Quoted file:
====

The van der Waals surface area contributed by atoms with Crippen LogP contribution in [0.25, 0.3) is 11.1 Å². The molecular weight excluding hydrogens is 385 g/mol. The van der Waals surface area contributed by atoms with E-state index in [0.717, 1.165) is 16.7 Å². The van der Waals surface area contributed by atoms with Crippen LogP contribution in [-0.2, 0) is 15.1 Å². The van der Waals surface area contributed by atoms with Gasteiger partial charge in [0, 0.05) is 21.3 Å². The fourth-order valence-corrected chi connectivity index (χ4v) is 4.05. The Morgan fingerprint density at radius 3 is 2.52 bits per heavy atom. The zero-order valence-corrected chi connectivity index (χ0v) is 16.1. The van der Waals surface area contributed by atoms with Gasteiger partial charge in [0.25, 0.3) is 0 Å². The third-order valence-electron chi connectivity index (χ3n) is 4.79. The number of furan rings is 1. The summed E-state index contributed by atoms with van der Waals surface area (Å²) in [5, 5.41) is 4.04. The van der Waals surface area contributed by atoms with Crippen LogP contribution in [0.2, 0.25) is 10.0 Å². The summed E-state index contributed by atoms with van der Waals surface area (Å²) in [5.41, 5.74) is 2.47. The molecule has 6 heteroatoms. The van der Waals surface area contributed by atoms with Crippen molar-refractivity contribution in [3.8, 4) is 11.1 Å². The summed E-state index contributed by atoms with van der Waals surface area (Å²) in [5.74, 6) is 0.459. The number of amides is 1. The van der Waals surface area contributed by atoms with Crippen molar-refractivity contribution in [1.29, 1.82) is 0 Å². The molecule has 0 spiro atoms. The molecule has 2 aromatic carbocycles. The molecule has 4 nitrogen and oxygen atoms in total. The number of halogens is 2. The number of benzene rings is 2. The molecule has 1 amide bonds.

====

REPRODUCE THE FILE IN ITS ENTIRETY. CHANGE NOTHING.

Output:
The van der Waals surface area contributed by atoms with Crippen LogP contribution in [0.25, 0.3) is 11.1 Å². The molecular weight excluding hydrogens is 385 g/mol. The van der Waals surface area contributed by atoms with E-state index in [0.717, 1.165) is 16.7 Å². The van der Waals surface area contributed by atoms with Crippen LogP contribution in [-0.2, 0) is 15.1 Å². The van der Waals surface area contributed by atoms with Gasteiger partial charge in [0, 0.05) is 21.3 Å². The fourth-order valence-corrected chi connectivity index (χ4v) is 4.05. The Morgan fingerprint density at radius 3 is 2.52 bits per heavy atom. The zero-order valence-corrected chi connectivity index (χ0v) is 16.1. The van der Waals surface area contributed by atoms with Gasteiger partial charge in [0.25, 0.3) is 0 Å². The third-order valence-electron chi connectivity index (χ3n) is 4.79. The number of furan rings is 1. The summed E-state index contributed by atoms with van der Waals surface area (Å²) in [5, 5.41) is 4.04. The van der Waals surface area contributed by atoms with Crippen LogP contribution in [0.2, 0.25) is 10.0 Å². The summed E-state index contributed by atoms with van der Waals surface area (Å²) in [5.41, 5.74) is 2.47. The molecule has 6 heteroatoms. The van der Waals surface area contributed by atoms with Crippen molar-refractivity contribution in [3.8, 4) is 11.1 Å². The summed E-state index contributed by atoms with van der Waals surface area (Å²) in [5.74, 6) is 0.459. The number of amides is 1. The van der Waals surface area contributed by atoms with Crippen molar-refractivity contribution in [1.29, 1.82) is 0 Å². The molecule has 0 spiro atoms. The molecule has 2 aromatic carbocycles. The molecule has 4 nitrogen and oxygen atoms in total. The number of halogens is 2. The number of benzene rings is 2. The molecule has 1 amide bonds.